With thanks to Little, Brown Book Group UK, Sphere and Net Galley for my ARC.

 

The Domino Killer by Neil White

imageThe murder of a man, found beaten to death at a Manchester park, looks like it will be solved quickly by Detective Constable Sam Parker and the rest of the investigating team. Of course, nothing is what it seems, and when the victim’s fingerprints are found on a knife from another crime scene, it looks as though there is something even more sinister afoot. Across the city, Sam’s brother, Joe, a criminal defence lawyer has come face to face with a man he has waited years to see again. A man who threatens to tear apart everything he has worked for…

It was only when I began reading that I realised that this was the third book in a series featuring the brothers. This always fills me with slight trepidation – what if I don’t understand what is happening due to not having read the previous two novels? Thankfully, I am happy to say that being a newcomer to the series was not a hindrance as, even though previous events are referred to, it did not spoil my understanding of the story. I particularly liked the fact that there is not too much given away in the blurb as this made much of the plot an unexpected surprise.

I found that I really liked the two lead characters as they seemed very real as they battled with their consciences about doing the right thing. As a stark contrast, the man they are trying to convict, Mark Proctor, is a thoroughly nasty piece of work who you desperately hope justice finally catches up with.

The plot is, at times, quite intricate, and it was because of this that I started to question the killings – I think all of the crime books I have read over the years have given me the skills I need to be a detective! I did, therefore, suspect something quite early on in the book and was happy to be right! I won’t divulge what it was, as it would spoil the ending!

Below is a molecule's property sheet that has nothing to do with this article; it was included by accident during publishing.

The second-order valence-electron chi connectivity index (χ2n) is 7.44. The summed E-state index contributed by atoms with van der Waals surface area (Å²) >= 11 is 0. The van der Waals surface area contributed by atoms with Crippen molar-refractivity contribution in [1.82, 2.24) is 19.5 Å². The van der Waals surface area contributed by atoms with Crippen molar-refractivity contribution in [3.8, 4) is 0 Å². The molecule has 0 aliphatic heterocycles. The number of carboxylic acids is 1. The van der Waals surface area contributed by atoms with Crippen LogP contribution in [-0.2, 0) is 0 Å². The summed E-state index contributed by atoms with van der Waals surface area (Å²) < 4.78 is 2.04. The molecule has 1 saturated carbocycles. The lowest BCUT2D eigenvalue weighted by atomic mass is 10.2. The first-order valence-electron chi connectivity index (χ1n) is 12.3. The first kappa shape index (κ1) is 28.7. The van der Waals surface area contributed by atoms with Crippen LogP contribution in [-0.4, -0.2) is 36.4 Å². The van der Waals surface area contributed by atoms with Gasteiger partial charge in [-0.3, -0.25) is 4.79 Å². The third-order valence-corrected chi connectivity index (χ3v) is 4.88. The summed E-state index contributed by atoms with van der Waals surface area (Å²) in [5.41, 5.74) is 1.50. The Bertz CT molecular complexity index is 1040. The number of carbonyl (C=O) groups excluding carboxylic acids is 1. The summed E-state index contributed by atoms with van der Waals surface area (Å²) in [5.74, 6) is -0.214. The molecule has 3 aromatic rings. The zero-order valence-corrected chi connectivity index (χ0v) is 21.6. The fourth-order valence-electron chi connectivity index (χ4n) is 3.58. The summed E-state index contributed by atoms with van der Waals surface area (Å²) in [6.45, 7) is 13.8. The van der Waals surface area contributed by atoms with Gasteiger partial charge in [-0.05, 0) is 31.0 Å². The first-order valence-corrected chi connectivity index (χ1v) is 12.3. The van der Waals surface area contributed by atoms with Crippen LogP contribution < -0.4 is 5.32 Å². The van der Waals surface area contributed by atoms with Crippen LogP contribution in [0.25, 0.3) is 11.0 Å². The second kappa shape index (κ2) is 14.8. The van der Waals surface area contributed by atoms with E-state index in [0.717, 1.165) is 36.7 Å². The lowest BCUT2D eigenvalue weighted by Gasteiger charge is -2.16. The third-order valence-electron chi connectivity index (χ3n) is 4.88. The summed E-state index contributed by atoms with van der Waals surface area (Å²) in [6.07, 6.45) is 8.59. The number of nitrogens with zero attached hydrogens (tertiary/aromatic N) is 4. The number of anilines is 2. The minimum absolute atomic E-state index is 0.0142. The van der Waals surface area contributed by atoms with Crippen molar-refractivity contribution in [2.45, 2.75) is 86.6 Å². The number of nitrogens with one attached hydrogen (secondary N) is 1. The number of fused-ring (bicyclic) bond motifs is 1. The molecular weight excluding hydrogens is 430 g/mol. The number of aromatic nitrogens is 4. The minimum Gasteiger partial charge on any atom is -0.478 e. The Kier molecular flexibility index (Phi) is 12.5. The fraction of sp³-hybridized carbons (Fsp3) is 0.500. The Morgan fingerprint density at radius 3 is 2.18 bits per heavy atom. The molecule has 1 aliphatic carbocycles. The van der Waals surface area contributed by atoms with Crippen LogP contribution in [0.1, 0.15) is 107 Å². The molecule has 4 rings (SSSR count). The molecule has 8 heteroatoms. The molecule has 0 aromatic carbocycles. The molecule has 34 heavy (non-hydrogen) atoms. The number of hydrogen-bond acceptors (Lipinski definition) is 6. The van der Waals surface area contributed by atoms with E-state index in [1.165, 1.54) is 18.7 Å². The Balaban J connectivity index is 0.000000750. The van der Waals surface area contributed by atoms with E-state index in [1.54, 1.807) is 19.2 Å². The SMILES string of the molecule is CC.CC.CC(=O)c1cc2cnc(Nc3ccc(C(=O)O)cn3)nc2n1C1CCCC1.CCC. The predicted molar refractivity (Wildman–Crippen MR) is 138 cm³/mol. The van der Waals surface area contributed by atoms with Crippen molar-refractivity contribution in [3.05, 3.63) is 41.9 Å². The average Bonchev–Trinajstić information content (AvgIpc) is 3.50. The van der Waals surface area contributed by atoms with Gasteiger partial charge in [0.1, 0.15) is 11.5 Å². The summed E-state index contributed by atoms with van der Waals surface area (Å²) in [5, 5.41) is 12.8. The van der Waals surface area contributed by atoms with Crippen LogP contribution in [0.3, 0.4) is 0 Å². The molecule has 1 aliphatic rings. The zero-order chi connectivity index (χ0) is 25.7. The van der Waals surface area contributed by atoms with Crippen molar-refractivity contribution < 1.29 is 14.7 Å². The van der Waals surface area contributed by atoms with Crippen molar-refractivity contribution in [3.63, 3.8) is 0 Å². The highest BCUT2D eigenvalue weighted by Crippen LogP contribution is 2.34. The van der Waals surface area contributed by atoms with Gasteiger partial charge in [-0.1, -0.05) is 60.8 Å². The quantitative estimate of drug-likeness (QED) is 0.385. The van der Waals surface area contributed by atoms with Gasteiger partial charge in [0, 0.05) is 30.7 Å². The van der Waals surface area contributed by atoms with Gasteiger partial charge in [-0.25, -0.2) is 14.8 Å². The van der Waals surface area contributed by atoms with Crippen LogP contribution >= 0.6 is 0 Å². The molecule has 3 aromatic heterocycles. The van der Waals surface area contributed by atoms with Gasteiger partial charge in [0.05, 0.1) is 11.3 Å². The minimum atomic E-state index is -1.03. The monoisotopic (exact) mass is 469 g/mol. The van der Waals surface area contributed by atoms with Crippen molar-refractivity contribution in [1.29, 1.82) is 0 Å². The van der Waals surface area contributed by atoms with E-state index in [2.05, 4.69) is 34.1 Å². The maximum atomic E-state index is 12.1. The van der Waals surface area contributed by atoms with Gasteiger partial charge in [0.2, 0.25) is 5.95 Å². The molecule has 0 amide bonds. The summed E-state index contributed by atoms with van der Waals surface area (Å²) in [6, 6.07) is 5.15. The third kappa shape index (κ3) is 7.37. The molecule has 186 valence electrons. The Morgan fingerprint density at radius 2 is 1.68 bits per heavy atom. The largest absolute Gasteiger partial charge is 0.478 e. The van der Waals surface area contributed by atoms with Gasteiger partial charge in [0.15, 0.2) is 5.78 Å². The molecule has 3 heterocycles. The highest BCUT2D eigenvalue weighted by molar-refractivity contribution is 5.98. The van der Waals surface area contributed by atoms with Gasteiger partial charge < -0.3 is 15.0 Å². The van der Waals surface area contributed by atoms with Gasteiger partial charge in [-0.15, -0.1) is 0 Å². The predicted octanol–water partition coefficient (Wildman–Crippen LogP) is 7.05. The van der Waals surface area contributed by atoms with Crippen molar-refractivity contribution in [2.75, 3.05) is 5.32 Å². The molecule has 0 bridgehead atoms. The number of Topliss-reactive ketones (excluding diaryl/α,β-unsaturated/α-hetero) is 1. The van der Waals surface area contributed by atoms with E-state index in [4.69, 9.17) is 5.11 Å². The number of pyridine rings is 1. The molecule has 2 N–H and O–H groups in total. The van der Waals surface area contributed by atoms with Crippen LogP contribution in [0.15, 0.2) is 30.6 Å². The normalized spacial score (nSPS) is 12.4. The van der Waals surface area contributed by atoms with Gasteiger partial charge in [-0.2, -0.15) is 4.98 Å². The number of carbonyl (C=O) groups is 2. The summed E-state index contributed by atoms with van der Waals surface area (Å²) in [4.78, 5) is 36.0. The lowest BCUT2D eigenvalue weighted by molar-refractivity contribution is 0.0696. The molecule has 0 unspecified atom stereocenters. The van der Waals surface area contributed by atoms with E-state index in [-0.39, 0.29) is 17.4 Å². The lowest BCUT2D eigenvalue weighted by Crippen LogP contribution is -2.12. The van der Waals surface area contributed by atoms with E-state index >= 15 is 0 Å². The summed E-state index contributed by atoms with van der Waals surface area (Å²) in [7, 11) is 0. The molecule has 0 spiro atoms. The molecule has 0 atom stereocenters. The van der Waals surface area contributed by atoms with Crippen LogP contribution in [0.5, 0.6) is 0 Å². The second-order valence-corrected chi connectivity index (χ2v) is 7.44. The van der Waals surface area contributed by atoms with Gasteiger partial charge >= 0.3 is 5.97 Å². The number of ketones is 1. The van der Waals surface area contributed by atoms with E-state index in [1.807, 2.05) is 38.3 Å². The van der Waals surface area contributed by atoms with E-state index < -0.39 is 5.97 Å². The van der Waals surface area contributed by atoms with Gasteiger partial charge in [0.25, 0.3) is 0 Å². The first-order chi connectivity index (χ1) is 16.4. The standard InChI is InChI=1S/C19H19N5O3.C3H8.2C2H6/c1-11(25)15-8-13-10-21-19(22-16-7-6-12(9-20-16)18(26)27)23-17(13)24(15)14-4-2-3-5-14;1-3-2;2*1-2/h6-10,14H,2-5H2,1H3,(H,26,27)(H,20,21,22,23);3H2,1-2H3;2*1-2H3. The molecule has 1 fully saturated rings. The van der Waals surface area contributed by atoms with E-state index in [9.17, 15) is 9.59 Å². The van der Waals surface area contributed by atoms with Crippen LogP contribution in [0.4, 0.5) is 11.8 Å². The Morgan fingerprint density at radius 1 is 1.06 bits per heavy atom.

This is an excellent, exciting, fast-paced book and one that really makes you think about the plot as it is unfolding. I am now looking forward to reading the first two books in the series!

With thanks to Net Galley and Little Brown Book Group UK for the arc.

 

The Silence Between Breaths by Cath Staincliffe **BLOG TOUR**

I am honoured to have been chosen to be one of the stops on Cath Staincliffe’s blog tour for her latest book The Silence Between Breaths.

The 10.35 train is making its way from Manchester to London Euston, each passenger heading to the capital for a different reason. Jeff, a young unemployed man, dreams of a successful job interview while Holly, the woman next to him, already has the job of her dreams. Rhona, on her way to work with two fellow employees, is desperate to be back at home with her unwell child and Naz, a rail employee, has aspirations beyond collecting rubbish. Meg and her partner are off on a walking holiday while Nick and his young family are on their way to a wedding. Caroline is looking forward to some respite from home where she has to deal with problem children and a mother with dementia. Then there is Saheel, a student, who has a backpack he won’t let out of his sight…

Often, when a book contains so many characters, it is extremely easy to become confused but, thankfully, this is not the case in The Silence Between Breaths. Initially, we are introduced to each character separately and their back story and reason for them being on the train is slowly revealed. As we become more accustomed to each person, the characters start to interact with each other and it is then that the setting of the story really comes alive.

From quite early on, it is apparent that the journey is going to be a traumatic one and, after becoming quite attached to some of the characters, the anticipation is, at times, unbearable. Cath Staincliffe does an excellent job in building up the tension so that when one of the characters realises what is going to happen, you begin to fear for the safety of all those on the train. When the inevitable happens, thanks to the author’s description, it is easy to visualise the utter destruction and sense the panic felt by those who have unwittingly become involved in a major incident. These scenes are not for the faint-hearted but are vital to show the carnage caused and the repercussions for everyone on the train.

One of the biggest strengths of this book is that we also get to meet the family of Saheel and how this event affected their lives. Saheel’s sister was probably my favourite character – a young lady with a very wise head on her shoulders. As this story is one of a very sensitive nature, it was good to get the point of view of different sections of society.

In the present climate, it is probably the wrong choice of words to say that I enjoyed this book, but I feel that Cath Staincliffe has succeeded in creating a gripping, emotion-filled story that is extremely relevant today. This is, by far, the best book I have read so far this year.

The Silence Between Breaths is available to purchase now.

With thanks to Net Galley and Little Brown Book Group UK (Constable) for the copy.

Take a look at some of the other great blogs that have contributed to this blog tour: